Op-Ed: Calls for greater protection for African elephants could re-open international ivory trade
- Carlos Drews
- 23 Sep 2016 12:03 (South Africa)
Let’s be clear: there IS a ban on the commercial international trade in ivory. There are no legal loopholes. This might come as a surprise given the increasingly loud calls for governments to adopt a “complete ivory ban” at the world’s most important wildlife trade meeting – the 17th Conference of the Parties (CoP17) to the Convention on International Trade in Endangered Species of Wild Fauna and Flora (CITES) – which starts this week in South Africa. By CARLOS DREWS.
But an international ban is in place. It is the cornerstone of global efforts to save elephants and must be strictly maintained. Measures to stop the poachers and traffickers and close down domestic ivory markets have to be strengthened. But there is no way to make the ban stronger on paper – it can only be enhanced through effective enforcement.
Some countries and conservation organisations dispute this. With around 20,000-30,000 elephants being poached across Africa each year, they are pushing hard for the large elephant populations in Botswana, Namibia, South Africa and Zimbabwe to be upgraded to Appendix I of CITES in line with the rest of the continent’s elephants, arguing that this would provide them with the highest level of protection.
However, these elephant populations already benefit from this top level protection thanks to a special condition attached to their existing Appendix II listing. This prohibits these countries – which harbour over half the continent’s remaining elephants – from trading any ivory for commercial purposes. So, as the CITES Secretariat has pointed out, adding these elephants to Appendix I would have no practical effect.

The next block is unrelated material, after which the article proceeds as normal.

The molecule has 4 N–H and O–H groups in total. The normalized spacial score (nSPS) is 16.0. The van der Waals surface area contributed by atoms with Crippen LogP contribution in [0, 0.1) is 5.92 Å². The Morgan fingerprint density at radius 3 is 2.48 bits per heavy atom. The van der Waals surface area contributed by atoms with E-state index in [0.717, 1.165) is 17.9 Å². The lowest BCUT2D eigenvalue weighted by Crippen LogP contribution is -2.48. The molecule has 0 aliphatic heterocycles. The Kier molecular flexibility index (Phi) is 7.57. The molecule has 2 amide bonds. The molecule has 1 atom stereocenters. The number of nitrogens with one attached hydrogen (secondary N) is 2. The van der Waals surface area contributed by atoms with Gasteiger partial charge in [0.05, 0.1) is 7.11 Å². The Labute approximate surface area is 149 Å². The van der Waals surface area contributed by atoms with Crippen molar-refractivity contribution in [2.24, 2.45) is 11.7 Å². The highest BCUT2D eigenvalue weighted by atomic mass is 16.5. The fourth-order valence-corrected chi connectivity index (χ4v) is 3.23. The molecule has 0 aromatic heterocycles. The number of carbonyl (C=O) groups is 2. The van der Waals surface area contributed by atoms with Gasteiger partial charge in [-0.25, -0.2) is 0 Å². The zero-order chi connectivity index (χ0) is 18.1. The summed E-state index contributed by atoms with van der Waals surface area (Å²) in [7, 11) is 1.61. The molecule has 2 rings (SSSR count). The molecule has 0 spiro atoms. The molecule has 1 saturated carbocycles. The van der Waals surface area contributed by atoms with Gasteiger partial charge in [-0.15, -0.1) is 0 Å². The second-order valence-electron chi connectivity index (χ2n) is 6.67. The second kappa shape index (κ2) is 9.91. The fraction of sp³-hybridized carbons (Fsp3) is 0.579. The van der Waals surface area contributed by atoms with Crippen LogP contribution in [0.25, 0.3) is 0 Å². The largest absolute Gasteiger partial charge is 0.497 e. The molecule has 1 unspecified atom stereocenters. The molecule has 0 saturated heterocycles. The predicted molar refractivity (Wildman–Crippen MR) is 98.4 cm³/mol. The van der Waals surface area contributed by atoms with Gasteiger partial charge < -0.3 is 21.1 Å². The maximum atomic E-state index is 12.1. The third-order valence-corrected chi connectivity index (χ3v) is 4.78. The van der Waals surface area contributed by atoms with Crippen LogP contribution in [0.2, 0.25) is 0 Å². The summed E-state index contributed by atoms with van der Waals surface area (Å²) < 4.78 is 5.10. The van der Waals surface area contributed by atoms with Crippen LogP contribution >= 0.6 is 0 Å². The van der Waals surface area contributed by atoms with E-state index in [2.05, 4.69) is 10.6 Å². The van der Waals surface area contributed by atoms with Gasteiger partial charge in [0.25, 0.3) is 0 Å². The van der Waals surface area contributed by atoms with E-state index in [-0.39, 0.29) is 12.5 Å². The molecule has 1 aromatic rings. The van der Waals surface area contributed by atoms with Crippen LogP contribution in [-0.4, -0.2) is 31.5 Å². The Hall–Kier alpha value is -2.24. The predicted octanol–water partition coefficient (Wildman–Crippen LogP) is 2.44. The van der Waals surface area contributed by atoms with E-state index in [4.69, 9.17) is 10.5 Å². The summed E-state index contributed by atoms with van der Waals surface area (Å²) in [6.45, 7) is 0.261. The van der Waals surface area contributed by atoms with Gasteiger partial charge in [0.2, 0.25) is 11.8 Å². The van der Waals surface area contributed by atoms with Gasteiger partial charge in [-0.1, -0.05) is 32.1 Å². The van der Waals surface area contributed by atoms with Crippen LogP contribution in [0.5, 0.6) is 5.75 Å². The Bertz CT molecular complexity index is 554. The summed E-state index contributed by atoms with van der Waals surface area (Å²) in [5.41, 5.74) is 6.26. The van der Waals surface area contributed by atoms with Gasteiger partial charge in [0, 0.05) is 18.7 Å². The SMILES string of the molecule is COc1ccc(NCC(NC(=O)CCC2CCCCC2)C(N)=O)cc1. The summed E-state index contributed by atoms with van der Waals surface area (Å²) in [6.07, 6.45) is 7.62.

Except for one critical caveat. It could inadvertently make the situation worse by opening a back door to the resumption of legal international ivory trade.
At the moment, the only way to reopen the trade is by a two-thirds majority vote of all 182 Parties at a CITES conference. Namibia and Zimbabwe are angling for this, having submitted proposals to allow them to trade ivory from their legal stocks. WWF does not support these proposals because this is not the time to contemplate even a limited resumption of the international ivory trade, and it is extremely unlikely that the world will back them.
However, there is another way that pro-trade countries could bypass the ban. Ironically, all this would require would be a change to the existing elephant listings; exactly what many anti-trade countries, conservationists and campaigners are calling for. Altering the current position in any way would automatically open up a 90-day window for countries to lodge reservations.
If this were to happen it is likely that some countries – potentially both African countries with ivory stockpiles and Asian countries with ivory consumers – could do so. This would exempt them from the current restrictions regarding elephants, so they could start trading ivory internationally again with no oversight from CITES at all. And remember, there is no possible reward to justify such a gamble.